Half 2 '16. Since I prefer the household survey of jobs obtained over the payroll report, I regard
the large - 287K - increase in employment reported today to be of less significance than the fact
that the household survey shows only nominal progress in employment since this spring, with this
latter measure more accurately reflective of the slow progress of the economy this year. Better
sales and production data are needed to firm up the case that the economy is again moving forward
at a better pace. Moreover, with the unemployment rate already under 5%, what is needed now is
better productivity growth rather than strong jobs growth and this requires more nearly full staffs
to expeditiously handle a larger order flow both in manufacturing and commercially.

Technical
A post Brexit rally has brought the SPX to a slight new closing high. The move to a new high
confirms a continuation of the rally began in Feb., albeit one which is now on a considerably more
restrained trajectory. Note especially the bounce in the MACD off its following 'red line' in the
chart just ahead. SPX Weekly  In short, the SPX dodged a bullet (Brexit).

The SPX and the indicators on the chart show a positive reversal around Feb. of this year and
continuation of an intermediate term uptrend. The market is nearly 5% above the 40wk. m/a
but is not seriously overbought on the weekly indicator readings. My suspicion is that should
this advance continue, it will prove volatile as the market is trading well above the trend line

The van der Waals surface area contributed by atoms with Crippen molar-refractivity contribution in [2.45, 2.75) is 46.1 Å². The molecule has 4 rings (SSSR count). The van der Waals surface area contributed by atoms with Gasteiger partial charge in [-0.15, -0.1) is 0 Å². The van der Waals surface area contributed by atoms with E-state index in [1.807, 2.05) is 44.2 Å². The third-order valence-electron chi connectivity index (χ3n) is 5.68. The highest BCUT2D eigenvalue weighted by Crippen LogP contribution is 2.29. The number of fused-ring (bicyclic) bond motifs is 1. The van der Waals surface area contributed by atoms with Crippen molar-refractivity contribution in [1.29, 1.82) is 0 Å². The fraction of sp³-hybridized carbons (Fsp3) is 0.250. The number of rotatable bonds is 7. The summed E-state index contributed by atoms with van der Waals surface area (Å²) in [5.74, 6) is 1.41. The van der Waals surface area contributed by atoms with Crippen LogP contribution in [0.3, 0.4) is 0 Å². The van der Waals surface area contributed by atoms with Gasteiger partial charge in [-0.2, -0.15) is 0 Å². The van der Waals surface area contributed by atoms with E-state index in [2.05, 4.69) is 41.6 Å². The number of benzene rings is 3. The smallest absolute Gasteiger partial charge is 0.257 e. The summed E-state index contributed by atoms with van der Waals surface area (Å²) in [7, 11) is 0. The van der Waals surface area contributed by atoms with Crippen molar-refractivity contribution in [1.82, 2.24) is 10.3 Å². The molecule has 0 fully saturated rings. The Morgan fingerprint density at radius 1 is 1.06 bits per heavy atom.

set by the Feb. / Jun. lows. This baby is building in some roller coaster potential.





Wednesday, July 06, 2016

Economy, SPX, Long Treasury

US Economy Comment
By the indicators, the US economy steadily lost growth momentum potential from mid-2014 right
into 2016. My weekly leading economic indicators have been rising since Feb. of this year, and
now monthly leading and coincident measures are rising. As well, my future inflation pressure
gauges have been advancing since Feb. after a number of months of decline. The US industrial
base fell to low, near recession levels going into 2016 but appears to be firming modestly. The
weakening economy from mid-2014, aided and abetted by a bust in the oil price, has lead to
a significant decline in profitability and earnings, too. Lead indicators suggest profits may soon
start to do better. The Fed badly misjudged the negative impact the cessation of QE would have
on economic activity and compounded the error by raising short rates in late 2015. With ongoing
decent private sector liquidity growth, the economy may finally be righting itself after a fallow
period. Indications of stronger growth could turn out to be a flash in the pan, but if not, then
the real economy and recovering pricing power will put downward pressure on the excess liquidity
which has sustained the capital markets for many months.

Stocks and Bonds
Since late 2014, as profits  prospects and inflation pressures waned, the smart bet was to prefer the
long Treasury over the SP 500. $USB vs. SPY High quality bond prices have firmed as the economy
slowed, inflation pressures abated, and the Fed was forced to put a cap on further tightening. Even
though forward economic and inflation measures have strengthened since earlier in the year, players
have been interested in giving the edge to bonds on a trend basis despite the volatility. So much so,
that even the 30 yr. Treasury at a 2.15% yield is trading inside the yield on the SP 500.

Viewed longer term, both the S&P and the long Treasury price are overvalued. However, if the
economy is indeed regaining some sustainable traction, stock players will fret over future
monetary policy, but long Treasury buyers may even have more to worry over.

Closing
Ever since the Fed announced it would taper and then close out its huge QE 3 program as 2014
wound up, I have been concerned how well the US economy would fare without the very large
large tailwind. Here we are 18 months later, and the best I can do is cross my fingers that the
economy can progress decently with private sector funding support. If it can, the ballgame will
change markedly in various markets.